To many, grand scale strategy games are seemingly incompatible with anything but the PC. There have been console equivalents to games such as those in the Total War franchise, but none have come close to competing with the keyboard and mouse in terms of deep and intuitive controls. Yet this is not what will keep games like Total War: Rome II from invading the consoles, it is the lack of power.
Mike Simpson, studio director of The Creative Assembly, revealed as much when speaking to Eurogamer:
“Total War on console, the reason it’s not there has never been about control. There has never been a control reason not to have the game on console – that’s not the problem. It’s a difficult design problem, trying to figure out how to control a game like that with a pad, but even that is a solvable problem – it just requires some clever design.”
“We couldn’t fit a Total War battlefield, with 10,000 guys, into any of the consoles. It just doesn’t work. You can’t fit a gallon into a pint pot, it doesn’t go. That’s clearly been the main constraint.”
Future technologies may bridge this gap and relieve some of these constraints, and Simpson went on to mentioned that they would reform their strategy if that time ever comes:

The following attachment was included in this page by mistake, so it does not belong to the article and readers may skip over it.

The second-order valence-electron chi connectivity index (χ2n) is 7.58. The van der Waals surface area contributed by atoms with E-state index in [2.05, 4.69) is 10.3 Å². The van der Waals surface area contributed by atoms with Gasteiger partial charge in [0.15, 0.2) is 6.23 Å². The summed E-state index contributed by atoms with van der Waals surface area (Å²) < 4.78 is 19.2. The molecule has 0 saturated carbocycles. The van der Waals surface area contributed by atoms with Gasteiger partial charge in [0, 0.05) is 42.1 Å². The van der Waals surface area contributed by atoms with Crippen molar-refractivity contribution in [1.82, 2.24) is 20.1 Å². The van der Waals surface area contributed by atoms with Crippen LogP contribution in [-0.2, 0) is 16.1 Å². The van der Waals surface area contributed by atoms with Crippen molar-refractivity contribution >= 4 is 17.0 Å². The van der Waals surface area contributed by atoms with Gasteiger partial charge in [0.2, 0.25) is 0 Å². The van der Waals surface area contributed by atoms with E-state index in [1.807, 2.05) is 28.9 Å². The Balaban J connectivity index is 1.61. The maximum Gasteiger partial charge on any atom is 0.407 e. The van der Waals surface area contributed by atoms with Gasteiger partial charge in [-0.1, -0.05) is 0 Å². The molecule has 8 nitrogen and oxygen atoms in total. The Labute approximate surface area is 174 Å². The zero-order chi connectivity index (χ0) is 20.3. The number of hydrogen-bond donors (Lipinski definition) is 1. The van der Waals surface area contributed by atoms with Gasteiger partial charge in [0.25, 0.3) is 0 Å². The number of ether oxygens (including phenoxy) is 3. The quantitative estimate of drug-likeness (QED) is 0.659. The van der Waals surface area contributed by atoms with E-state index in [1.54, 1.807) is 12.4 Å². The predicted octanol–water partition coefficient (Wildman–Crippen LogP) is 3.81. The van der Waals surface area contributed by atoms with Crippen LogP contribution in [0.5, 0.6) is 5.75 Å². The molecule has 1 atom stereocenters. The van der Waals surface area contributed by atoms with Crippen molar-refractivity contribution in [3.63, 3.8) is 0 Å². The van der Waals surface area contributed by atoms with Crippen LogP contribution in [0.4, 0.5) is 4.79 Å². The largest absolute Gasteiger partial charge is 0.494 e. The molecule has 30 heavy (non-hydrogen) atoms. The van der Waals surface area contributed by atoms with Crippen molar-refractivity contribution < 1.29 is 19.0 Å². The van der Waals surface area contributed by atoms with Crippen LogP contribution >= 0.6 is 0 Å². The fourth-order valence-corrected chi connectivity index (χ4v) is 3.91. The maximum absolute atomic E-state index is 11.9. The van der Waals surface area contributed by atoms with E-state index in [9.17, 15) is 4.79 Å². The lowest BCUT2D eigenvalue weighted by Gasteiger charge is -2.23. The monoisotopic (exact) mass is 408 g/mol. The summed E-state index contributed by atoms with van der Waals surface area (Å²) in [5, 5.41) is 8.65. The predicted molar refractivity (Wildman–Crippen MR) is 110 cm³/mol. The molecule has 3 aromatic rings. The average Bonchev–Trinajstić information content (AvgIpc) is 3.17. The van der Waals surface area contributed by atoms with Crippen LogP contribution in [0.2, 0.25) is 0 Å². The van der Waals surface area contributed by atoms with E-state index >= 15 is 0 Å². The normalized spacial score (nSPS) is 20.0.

“Now, it may be that at some point in the future, some of those constraints disappear, and at that point, then yeah, some possibilities open up. I’m not saying that we’ll actually go down those routes – it depends how things turn out. They’re not there at the moment – those routes don’t exist. They may, or may not, turn up in the future.”
As an avid PC gamer, and someone who would probably (attempt to) fight off a few lions in order to play Total War: Rome II when it releases next year, I am rather unaffected by this particular plight. However, I would love to see what innovations would arise from a team such as The Creative Assembly addressing the issue of limited controls, and what this may mean for gaming regardless of what platform you play.